Great Teaching

Today I was entertained by no end by a little saga going on over on Twitter. Yes, you can say this whole segment that I’m about to write is in direct contradiction to the post that I’ve made previously criticising the human need to find entertainment from other’s suffering. But, and it’s a big butt: I’m also a fan of justice and not just any kind, specifically poetic justice with comedy that Armando Iannucci would struggle to come up with on his own.

I’m not a fan of social media at the best of times but there seems to be such delicious irony that one of the world’s richest and most identifiable individuals who uses Twitter as a staging ground for open ideological warfare has suddenly come to the realisation that people have been telling him and others like him for years. Perhaps that’s the lesson, no? We cannot ultimately teach someone anything effectively until they face the greatest teacher of all: a mistake.

For those who are not aware of this drama, Elon Musk engaged in a public dispute with an employee about job performance, during which the employee was notified by HR that he had been fired. As it turned out, the employee in question was hired as part of a contract in the purchasing of a company that was originally owned by that employee. Mr Musk then changed his mind about the firing as shown above in the linked tweet. I’m not going to speculate on what kind of legal and financial ramifications were happening behind the scenes but I think it’s worth pointing out how this situation could have been avoided entirely.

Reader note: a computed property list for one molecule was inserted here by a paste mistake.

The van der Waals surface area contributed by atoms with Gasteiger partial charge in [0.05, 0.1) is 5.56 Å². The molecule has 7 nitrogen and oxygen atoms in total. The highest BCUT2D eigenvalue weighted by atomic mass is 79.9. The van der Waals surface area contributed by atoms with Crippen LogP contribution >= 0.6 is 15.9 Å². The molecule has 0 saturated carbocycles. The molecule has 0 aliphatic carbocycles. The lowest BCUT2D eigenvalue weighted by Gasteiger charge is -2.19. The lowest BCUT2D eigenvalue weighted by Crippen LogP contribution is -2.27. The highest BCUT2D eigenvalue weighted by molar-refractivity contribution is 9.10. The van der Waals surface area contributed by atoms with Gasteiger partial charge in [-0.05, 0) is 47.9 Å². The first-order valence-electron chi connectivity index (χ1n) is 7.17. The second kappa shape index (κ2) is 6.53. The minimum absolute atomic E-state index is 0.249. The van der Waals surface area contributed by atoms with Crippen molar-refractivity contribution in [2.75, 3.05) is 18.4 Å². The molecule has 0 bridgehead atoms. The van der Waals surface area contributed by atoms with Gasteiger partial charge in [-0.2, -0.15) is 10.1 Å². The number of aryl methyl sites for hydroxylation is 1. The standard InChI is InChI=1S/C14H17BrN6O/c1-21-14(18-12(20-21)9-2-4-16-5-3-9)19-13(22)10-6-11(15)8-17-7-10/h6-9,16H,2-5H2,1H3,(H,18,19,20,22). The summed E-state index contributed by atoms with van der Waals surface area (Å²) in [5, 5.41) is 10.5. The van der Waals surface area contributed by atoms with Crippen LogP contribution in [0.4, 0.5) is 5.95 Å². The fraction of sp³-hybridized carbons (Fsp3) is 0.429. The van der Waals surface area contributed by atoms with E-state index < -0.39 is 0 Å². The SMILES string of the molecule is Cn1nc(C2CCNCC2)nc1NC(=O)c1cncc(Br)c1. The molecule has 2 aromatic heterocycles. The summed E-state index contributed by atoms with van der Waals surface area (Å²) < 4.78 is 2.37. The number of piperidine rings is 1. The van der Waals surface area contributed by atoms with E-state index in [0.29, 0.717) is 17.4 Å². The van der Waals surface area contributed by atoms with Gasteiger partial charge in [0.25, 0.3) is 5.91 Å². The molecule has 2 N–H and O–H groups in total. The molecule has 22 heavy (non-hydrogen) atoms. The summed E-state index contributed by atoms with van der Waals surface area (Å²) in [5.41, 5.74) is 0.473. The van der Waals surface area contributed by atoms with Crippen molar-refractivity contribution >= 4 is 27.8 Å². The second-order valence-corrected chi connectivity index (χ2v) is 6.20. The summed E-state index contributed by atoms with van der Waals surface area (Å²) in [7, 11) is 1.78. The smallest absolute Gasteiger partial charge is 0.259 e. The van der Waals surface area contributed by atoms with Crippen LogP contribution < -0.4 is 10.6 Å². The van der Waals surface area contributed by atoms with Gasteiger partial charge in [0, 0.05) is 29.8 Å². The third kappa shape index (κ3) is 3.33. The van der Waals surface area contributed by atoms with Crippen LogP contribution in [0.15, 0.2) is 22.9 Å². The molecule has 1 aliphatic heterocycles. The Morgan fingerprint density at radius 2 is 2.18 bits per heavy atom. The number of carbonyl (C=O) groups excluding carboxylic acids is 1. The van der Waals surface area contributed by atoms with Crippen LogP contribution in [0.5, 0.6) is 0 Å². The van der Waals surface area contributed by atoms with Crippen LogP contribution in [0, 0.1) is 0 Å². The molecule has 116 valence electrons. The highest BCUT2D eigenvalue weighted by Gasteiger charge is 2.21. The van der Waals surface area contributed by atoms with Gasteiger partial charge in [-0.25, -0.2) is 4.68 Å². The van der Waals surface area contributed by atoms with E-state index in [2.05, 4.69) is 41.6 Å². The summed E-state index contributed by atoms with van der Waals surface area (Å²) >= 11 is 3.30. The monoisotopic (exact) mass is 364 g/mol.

“Accept humbly, let go easily.” – Meditations 8.33

Perhaps then we can argue that the negative public perception of Elon Musk outside of his core fan base is wrong in itself. Of course, we can find things detestable about a person’s character based on the simple dynamics of virtue and vices but what are vices but demonstrations of lessons to be learned? I for one, think that a lesson was learned here – or rather I hope it was. I’m not above harbouring negative feelings towards people, it’s human nature to react instinctively to all kinds of threats whether they are physical or philosophical. In 2023, billions of us across the globe have access to social media platforms where we can respond immediately on instinct to such threats without much thought. We would hope that the new CEO of one of the world’s biggest would take a little more care about giving into those instincts but why would we hold anyone to a higher standard of self-control or moral responsibility due to the size of the bank account? History tells us that morality and judgement rarely go hand-in-hand with extreme wealth so why would we expect otherwise now?

Ultimately, the mistake and reflection of the mistake will be the only way forward for everyone. Anyone who’s ever made a silly post on Facebook that they regret or written a poorly thought out, two-hundred character rant about Love Island that has the slight flavour of implied sexism, will eventually have to deal with and learn from the consequences of impulse. This, of course, extends far beyond the digital confines of social media, just ask Cain after he bashed in Abel’s skull. Never before in human history has one badly thought out response or opinion been able to reach and be seen by so many, and in turn, effect so many. I suppose that’s why we have age-restrictions on social media (as useless as they are) to at least keep up the appearance that young people will have a chance to develop some sense of self-control before being bestowed the power of connecting with the world.

In the end, I’m not sure if Mr Musk will learn from this situation and excise a little more self-control or at least develop that faculty before engaging in high level business in such a potentially destructive way. I like to think that maybe there will be but it was my favourite Roman emperor who said: teach or tolerate. If consequences won’t do, I suppose I’ll have to be contented to watch – like the passive media consumer that I am from the sidelines -, tolerating and having a giggle at the comedy.